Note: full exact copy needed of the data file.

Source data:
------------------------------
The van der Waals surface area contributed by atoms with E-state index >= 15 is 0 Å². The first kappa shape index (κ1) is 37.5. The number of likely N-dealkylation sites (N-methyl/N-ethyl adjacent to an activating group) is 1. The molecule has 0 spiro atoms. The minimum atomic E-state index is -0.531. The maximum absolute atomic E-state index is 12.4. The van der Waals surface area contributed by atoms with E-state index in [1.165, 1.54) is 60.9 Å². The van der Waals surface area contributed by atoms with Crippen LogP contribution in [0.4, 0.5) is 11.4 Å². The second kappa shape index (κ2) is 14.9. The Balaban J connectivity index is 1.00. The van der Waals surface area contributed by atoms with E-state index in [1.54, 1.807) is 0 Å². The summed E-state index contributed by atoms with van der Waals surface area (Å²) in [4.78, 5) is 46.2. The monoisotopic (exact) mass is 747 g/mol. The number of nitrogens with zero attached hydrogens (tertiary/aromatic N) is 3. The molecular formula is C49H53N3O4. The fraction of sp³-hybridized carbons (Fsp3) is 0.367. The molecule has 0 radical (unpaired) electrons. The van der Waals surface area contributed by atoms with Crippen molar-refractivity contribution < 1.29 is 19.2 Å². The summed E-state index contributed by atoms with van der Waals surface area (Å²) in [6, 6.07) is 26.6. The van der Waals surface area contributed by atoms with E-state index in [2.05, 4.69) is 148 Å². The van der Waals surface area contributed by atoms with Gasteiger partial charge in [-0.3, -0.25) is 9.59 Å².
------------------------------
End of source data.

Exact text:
The van der Waals surface area contributed by atoms with E-state index >= 15 is 0 Å². The first kappa shape index (κ1) is 37.5. The number of likely N-dealkylation sites (N-methyl/N-ethyl adjacent to an activating group) is 1. The molecule has 0 spiro atoms. The minimum atomic E-state index is -0.531. The maximum absolute atomic E-state index is 12.4. The van der Waals surface area contributed by atoms with E-state index in [1.165, 1.54) is 60.9 Å². The van der Waals surface area contributed by atoms with Crippen LogP contribution in [0.4, 0.5) is 11.4 Å². The second kappa shape index (κ2) is 14.9. The Balaban J connectivity index is 1.00. The van der Waals surface area contributed by atoms with E-state index in [1.54, 1.807) is 0 Å². The summed E-state index contributed by atoms with van der Waals surface area (Å²) in [4.78, 5) is 46.2. The monoisotopic (exact) mass is 747 g/mol. The number of nitrogens with zero attached hydrogens (tertiary/aromatic N) is 3. The molecular formula is C49H53N3O4. The fraction of sp³-hybridized carbons (Fsp3) is 0.367. The molecule has 0 radical (unpaired) electrons. The van der Waals surface area contributed by atoms with Crippen molar-refractivity contribution < 1.29 is 19.2 Å². The summed E-state index contributed by atoms with van der Waals surface area (Å²) in [6, 6.07) is 26.6. The van der Waals surface area contributed by atoms with E-state index in [2.05, 4.69) is 148 Å². The van der Waals surface area contributed by atoms with Gasteiger partial charge in [-0.3, -0.25) is 9.59 Å².